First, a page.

In recognition of Slaughtneil's feat of reaching Tuesday's All-Ireland club final against Corofin of Galway, Derry county PRO Dermot McPeake embarked upon an ambitious, ESPN-style online feature on how the first team to reach the county football final - in 1969 - have sired many of the players on today's current team.
McPeake's piece also included a claim of how hurling originated in the club. "Denis Cassidy returned from the All-Ireland in 1968 with a hurl," explains Kevin Kelly. "We copied it, sawed down ash trees and cut them into shape, 26 times. We won the county title the following year."
That kind of 'have-a-go' attitude was fine and dandy in the '60s, but is not so prevalent in today's win-at-all-costs era. Or so you might think.
In Slaughtneil, they don't just merely participate in the GAA, it is part of them. That's why they are the current senior hurling and football champions of Derry. They make it work. When pressed for an explanation in McPeake's article, 1969 player Kevin Kelly - father of current senior Padraig - answers, "Common sense and co-operation."
Common sense, they say, is not all that common. But because they have it at the foot of Carntogher Mountain, it means men like Brendan Rogers can pursue his sporting ambitions in both codes and he doesn't have to put up with petty begrudgery.
He is only 20, though his club trophy hauls read as thus; 1 Ulster senior club football championship, 1 Derry football championship, 1 Derry senior football league, 1 Derry under-21 football championship, 2 Derry senior hurling championships, 4 Derry under-21 hurling championships, 3 Derry minor hurling championships.
Yet when he arrives for an interview, the final-year Geography student in Queen's looks the height of bashfulness.
There used to be a saying that former county PRO Gerry Donnelly coined for comedic effect: "Slaughtneil. 1,500 people. Five surnames. How does that happen?"
If you were to pick the five surnames, Rogers wouldn't be one.
"We would be about the only family where there would be no real tradition," he concedes. "My Granda lived up my road and he was the only Rogers male in his family and the rest all left, sort of left towards Portglenone direction. He was the only one that came to Slaughtneil. A couple of my uncles went to Kilrea and live over there."
In the All-Ireland club semi-final, Chrissy McKaigue was drowning in his marking job against Kerry captain and Austin Stacks star Kieran Donaghy. He conceded two converted penalties and, on another day, might earned a black card.
The Slaughtneil management went to Plan B. At 6'2" and 13 stone, Rogers is no waif.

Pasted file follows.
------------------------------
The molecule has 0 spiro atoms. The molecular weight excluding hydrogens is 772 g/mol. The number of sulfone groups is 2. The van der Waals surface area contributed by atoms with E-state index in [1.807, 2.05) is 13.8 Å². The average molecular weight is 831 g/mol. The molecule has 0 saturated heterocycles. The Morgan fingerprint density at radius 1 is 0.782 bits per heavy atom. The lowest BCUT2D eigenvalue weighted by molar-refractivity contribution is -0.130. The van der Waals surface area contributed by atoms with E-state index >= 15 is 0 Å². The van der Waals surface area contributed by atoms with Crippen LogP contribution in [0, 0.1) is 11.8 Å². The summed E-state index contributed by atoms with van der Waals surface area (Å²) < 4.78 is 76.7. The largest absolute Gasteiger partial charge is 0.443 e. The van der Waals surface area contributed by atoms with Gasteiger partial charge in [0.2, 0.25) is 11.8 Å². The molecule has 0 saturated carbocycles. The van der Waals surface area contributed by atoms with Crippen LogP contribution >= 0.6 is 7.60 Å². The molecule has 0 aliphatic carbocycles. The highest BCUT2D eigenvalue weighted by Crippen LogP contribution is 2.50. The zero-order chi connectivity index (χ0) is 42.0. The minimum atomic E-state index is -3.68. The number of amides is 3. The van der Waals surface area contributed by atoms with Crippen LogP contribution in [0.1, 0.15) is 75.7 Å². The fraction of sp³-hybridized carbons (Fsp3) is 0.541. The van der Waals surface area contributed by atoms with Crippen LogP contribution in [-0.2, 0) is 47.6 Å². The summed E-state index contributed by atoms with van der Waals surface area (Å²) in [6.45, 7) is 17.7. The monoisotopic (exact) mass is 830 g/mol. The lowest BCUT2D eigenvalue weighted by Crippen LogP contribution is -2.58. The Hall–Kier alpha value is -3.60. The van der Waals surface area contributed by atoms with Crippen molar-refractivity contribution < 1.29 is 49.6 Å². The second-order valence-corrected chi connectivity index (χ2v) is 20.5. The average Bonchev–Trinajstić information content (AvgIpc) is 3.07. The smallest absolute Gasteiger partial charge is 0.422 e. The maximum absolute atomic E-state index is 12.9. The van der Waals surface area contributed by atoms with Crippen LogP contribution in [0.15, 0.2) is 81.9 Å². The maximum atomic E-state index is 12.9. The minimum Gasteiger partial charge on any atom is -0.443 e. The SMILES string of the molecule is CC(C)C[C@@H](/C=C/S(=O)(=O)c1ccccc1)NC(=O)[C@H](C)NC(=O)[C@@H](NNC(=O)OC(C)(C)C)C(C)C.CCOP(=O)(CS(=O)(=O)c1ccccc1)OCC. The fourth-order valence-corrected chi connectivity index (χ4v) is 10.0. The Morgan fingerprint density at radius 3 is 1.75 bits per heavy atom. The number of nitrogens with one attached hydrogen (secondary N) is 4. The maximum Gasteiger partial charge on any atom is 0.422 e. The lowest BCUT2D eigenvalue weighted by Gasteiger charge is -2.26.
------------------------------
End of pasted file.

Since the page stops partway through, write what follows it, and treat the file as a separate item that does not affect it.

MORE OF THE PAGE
But he is willowy when put against man-mountain Donaghy (6'5", 16 stone).
Nevertheless, he went onto his duties and laid down the law. A few eagle-eyed photographers captured a little verbal exchange and some tongue-wagging that, try as you might, you can't reconcile with this gentleman in front of you.
"You give the odd shoulder when you go over," he explains. "Then a bit of pushing led to that. I think it looked worse than what it was."
After that, Slaughtneil clawed their way back into the light, inch-by-inch. Rogers dominated Donaghy, but he had been well-schooled beforehand. "At training, they put Shane Kelly (33 years old, 6'3", 15 stone) in full-forward," he reveals.
"He is definitely a handful in the air and then Sé McGuigan (6' 0'', 13 stone) would be strong, he is good at the wrestling aspect," he adds. "I think mixing the two different types of boys in, gave us a more broader scale. At the end of the day, with Donaghy, it is difficult to recreate the circumstances."
Against Corofin, things will be different. While Donaghy is one of the hardest forwards in the game to mark, he is like a Circus Strongman act. If Rogers is to reprise his role at full-back, he will meet Michael Lundy, who is more like the Circus Magician as he proved against St Vincent's and Jarlath Curley in particular. He is a two-footed sprite with incredible balance.
"He had a cracking game against St Vincent's from what I seen," added Rogers. "They don't have a Donaghy-esque player, but I think some of their forwards are six foot plus.
"You can't take Corofin lightly. I watched them a good wean of years back and remember thinking they were a quality outfit coming out of that Connacht side."
When the knock on the Slaughtneil dressing room door comes and they bounce onto that turf, this Derry club will have arrived among the biggest and the greatest.
And that's what makes St Patrick's Day in Croke Park so, so special.